The Supreme Court declined on Tuesday to block a subpoena for Republican Sen. Lindsey Graham to testify in front of an Atlanta special grand jury investigating efforts to overturn the 2020 presidential election in Georgia.
There were no public dissents from the order.
The South Carolina senator had filed an emergency request asking the justices to halt the testimony – currently scheduled for November 17 – while legal challenges play out.
Graham will now have to appear for testimony, although he will have room to object to certain questions as they come up, meaning the scope of his testimony or responses could be limited.
In the unsigned order, the justices agreed with the lower courts – noting that Graham could not be asked to talk specifically about issues related to his legislative role. The court also noted that should disputes arise about particular questions the Senator’s lawyers can still object to questions on a case-by-case basis.
“Accordingly,” the Supreme Court said, “a stay or injunction is not necessary to safeguard the Senator’s speech or debate clause immunity.”
That could leave substantial room for Graham to challenge questions or requests from the grand jury
Graham argued that he should not have to abide by the subpoena because his testimony is foreclosed by the Constitution’s Speech or Debate clause, which shields lawmakers from certain criminal or civil proceedings connected to their legislative duties.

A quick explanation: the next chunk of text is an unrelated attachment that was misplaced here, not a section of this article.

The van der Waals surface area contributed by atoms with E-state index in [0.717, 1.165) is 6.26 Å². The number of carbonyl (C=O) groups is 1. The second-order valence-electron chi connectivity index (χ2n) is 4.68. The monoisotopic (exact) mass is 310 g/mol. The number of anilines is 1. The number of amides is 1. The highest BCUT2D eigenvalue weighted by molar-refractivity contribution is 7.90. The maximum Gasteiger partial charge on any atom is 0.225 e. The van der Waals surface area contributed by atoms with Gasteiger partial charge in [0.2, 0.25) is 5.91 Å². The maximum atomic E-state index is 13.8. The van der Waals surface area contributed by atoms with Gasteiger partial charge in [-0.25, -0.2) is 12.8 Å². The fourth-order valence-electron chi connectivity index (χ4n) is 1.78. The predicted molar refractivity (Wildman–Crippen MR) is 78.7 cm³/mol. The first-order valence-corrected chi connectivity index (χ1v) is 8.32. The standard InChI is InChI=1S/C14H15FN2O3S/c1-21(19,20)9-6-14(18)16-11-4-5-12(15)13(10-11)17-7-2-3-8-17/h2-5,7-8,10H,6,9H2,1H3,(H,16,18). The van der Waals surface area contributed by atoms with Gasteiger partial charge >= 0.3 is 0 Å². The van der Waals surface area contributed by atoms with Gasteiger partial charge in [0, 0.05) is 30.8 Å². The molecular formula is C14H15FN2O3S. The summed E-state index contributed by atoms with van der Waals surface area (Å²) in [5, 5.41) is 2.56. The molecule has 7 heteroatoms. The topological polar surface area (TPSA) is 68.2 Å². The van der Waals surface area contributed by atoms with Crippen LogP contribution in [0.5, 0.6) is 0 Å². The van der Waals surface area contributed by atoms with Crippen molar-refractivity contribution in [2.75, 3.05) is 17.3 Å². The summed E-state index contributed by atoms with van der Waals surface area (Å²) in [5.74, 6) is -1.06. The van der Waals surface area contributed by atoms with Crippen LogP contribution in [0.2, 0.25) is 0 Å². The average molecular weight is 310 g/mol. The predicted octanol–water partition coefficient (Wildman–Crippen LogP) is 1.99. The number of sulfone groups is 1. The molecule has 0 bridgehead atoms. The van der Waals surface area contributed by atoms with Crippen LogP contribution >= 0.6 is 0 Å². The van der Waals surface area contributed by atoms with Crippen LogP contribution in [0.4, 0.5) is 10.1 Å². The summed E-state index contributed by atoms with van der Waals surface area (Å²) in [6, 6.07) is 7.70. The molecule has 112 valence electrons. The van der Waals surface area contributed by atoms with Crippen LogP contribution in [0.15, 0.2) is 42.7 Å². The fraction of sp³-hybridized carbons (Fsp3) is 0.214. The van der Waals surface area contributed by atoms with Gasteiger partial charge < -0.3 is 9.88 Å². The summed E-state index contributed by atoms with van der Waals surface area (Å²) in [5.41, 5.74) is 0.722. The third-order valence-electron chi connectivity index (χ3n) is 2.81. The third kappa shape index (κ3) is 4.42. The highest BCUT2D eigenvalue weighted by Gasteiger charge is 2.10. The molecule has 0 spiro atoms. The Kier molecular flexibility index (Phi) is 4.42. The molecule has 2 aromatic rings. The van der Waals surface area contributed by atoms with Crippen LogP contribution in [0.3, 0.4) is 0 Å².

Critics feared that if Graham were to prevail at the Supreme Court, it would embolden other members of Congress to make similar claims in an attempt to shield themselves from testifying. The clause reads that “for any Speech or Debate in either house” members of Congress “shall not be questioned in any other place.”
Fulton County District Attorney Fani Willis has indicated that she would like to question Graham on calls he made to election officials in Georgia after the 2020 election. Lawyers for the senator have characterized the calls as “investigatory phone calls” carried out in furtherance of a legitimate legislative activity meant to inform him on his upcoming certification decision.
Last week, Justice Clarence Thomas, who supervises the lower courts involved in the case, temporarily blocked the testimony. Thomas’ move was an administrative stay that was most likely issued to give the Supreme Court justices more time to consider the dispute.
Willis argued that individuals who were on the calls have publicly indicated their understanding that Graham was suggesting or implying in the calls that Georgia Secretary of State Brad Raffensperger should throw out certain ballots or adopt procedures that would alter the results of the state’s election.
Willis is spearheading a special grand jury investigation into Trump-aligned efforts to manipulate the results of the 2020 election in Georgia. Her probe recently secured the grand jury testimony of former US Sen. Kelly Loeffler of Georgia and former White House Counsel Pat Cipollone, CNN reported last month.